Bringing along non-perishable food items is an important part of keeping hungry campers satisfied. Non-perishable items mainly include food items that are not likely to spoil immediately. These can include canned goods, such as green beans and potatoes, or dry goods, such as pastas and beans. Anything that can remain on the shelf is often considered non-perishable, although it still may have a best-if-used-by date. Canned spaghetti, soups and other non-perishables can be heated over a fire and then served for a quick meal.
Pre-packaged snacks, such as granola bars, trail mixes and cereals, are great foods to bring along on a camping trip. They are resistant to spoilage and are great fill-in foods between larger meals. Peanut butter and cheese crackers, pretzel rods, popcorn and wheat crackers can all be purchased prepacked in individual serving sizes or bought in large bags and separated before leaving on the trip. Snacks are great to pack when hiking, bike riding or spending a day at the beach.
While boxed cereals, granola clusters and diced dried fruit are an option, some campers still prefer traditional breakfast food. For those who have an adequate cooking space, raw breakfast meats, such as bacon and sausage, and hash browns can be brought along if they are kept refrigerated until use. Easier methods may include premixing scrambled eggs at home before the trip for convenience. Shake-and-pour pancake mixes are also convenient and easy to use for those who enjoy a hot breakfast.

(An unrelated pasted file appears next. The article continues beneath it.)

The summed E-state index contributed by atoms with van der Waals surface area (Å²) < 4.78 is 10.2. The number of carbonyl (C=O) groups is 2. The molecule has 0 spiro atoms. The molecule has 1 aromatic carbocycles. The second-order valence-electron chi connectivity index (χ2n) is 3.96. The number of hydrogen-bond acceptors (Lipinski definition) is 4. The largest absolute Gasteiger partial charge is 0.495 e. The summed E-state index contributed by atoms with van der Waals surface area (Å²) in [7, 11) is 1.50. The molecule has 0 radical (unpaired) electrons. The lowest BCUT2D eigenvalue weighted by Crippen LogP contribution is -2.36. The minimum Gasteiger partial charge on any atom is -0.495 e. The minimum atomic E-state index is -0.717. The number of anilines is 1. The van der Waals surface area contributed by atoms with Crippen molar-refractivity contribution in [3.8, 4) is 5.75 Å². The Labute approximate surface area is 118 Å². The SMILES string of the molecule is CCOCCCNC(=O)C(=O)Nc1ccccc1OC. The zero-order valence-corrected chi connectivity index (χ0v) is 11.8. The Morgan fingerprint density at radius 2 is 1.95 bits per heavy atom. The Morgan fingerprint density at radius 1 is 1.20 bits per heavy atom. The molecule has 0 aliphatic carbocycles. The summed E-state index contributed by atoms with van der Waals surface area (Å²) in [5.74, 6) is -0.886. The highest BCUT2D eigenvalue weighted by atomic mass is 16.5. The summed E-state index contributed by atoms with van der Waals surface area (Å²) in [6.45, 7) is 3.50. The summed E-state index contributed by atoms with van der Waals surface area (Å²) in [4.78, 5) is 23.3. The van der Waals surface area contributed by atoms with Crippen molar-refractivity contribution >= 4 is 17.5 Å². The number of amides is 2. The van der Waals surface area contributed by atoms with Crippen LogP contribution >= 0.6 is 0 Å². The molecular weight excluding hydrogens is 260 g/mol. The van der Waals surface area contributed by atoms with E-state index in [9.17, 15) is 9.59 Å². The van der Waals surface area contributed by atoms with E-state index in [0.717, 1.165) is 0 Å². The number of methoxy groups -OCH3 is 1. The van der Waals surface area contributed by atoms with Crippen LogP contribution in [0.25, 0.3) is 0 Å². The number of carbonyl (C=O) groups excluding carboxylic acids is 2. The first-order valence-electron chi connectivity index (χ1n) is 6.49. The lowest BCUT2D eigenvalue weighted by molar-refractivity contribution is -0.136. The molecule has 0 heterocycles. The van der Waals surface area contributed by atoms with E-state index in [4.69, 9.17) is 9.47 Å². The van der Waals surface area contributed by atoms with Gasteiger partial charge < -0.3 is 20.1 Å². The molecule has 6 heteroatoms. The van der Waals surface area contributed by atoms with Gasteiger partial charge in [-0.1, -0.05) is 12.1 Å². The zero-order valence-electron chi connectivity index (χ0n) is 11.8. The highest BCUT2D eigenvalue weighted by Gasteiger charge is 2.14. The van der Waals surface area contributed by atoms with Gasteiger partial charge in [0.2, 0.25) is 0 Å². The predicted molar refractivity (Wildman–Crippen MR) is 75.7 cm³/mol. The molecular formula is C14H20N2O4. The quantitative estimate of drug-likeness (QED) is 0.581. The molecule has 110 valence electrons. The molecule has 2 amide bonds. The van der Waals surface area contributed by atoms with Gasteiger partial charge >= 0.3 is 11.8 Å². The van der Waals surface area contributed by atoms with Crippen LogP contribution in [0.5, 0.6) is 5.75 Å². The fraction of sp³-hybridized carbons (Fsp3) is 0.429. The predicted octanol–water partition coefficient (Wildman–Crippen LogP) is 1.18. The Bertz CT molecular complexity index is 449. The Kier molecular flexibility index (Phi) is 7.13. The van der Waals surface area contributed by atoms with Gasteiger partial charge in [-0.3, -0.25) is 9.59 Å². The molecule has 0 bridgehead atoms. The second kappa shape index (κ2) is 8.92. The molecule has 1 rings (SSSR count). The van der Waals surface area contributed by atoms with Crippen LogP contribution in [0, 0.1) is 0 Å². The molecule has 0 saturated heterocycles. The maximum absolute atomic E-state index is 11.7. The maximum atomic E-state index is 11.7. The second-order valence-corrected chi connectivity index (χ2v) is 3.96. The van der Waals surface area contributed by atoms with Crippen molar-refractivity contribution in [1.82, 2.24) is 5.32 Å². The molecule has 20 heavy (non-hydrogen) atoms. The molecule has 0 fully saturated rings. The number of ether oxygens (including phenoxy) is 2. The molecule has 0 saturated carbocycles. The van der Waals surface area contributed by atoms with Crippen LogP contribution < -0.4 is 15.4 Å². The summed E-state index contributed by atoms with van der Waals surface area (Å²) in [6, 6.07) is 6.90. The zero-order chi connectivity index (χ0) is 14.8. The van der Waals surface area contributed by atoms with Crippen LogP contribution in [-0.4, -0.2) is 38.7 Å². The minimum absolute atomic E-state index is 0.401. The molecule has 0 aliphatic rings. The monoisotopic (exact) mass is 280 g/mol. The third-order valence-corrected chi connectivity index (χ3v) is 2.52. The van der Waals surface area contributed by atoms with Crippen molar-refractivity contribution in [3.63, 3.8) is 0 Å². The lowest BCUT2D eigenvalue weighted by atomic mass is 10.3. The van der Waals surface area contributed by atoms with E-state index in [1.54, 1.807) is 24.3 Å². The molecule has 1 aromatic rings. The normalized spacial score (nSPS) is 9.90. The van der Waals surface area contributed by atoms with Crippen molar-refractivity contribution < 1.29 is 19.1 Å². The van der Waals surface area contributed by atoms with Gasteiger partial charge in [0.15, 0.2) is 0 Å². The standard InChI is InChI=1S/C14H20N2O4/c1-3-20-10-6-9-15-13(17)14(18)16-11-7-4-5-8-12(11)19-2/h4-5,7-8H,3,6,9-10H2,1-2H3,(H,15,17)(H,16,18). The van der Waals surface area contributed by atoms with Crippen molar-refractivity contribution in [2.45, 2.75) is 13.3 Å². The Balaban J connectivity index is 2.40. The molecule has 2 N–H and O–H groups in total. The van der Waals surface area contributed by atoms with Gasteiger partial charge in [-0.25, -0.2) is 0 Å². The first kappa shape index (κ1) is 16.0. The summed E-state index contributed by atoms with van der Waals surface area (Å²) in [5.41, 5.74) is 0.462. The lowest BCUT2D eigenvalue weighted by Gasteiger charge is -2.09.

Desserts are enjoyed by many while camping. Aside of the traditional s'mores, there are other ways to have a hot desert on a camping trip, including cookie with pie irons. A pie Iron is generally made from cast iron and has two sides that hold together the food. Small pies can be made by using a cooked biscuit or bread buttered on each side and adding ingredients such as honey, cinnamon, chocolate chips or cherry or apple pie filling. The iron is then placed over hot coals or wood until heated through.
Fresh Fruits and Vegetables
As long as fresh fruits and vegetables are kept preserved, they can last a few days into the camping trip. For convenience, having them cut up, separated and stored in plastic food containers will keep them fresher longer and make them easier to grab and eat. Vegetables such as green peppers, mushrooms, squash and potatoes can be brought along to grill over the fire for a stir fry or to add to a breakfast omelet.
Article Written By Julie Boehlke
Julie Boehlke is a seasoned copywriter and content creator based in the Great Lakes state. She is a member of the Society of Professional Journalists. Boehlke has more than 10 years of professional writing experience on topics such as health and wellness, green living, gardening, genealogy, finances, relationships, world travel, golf, outdoors and interior decorating. She has also worked in geriatrics and hospice care.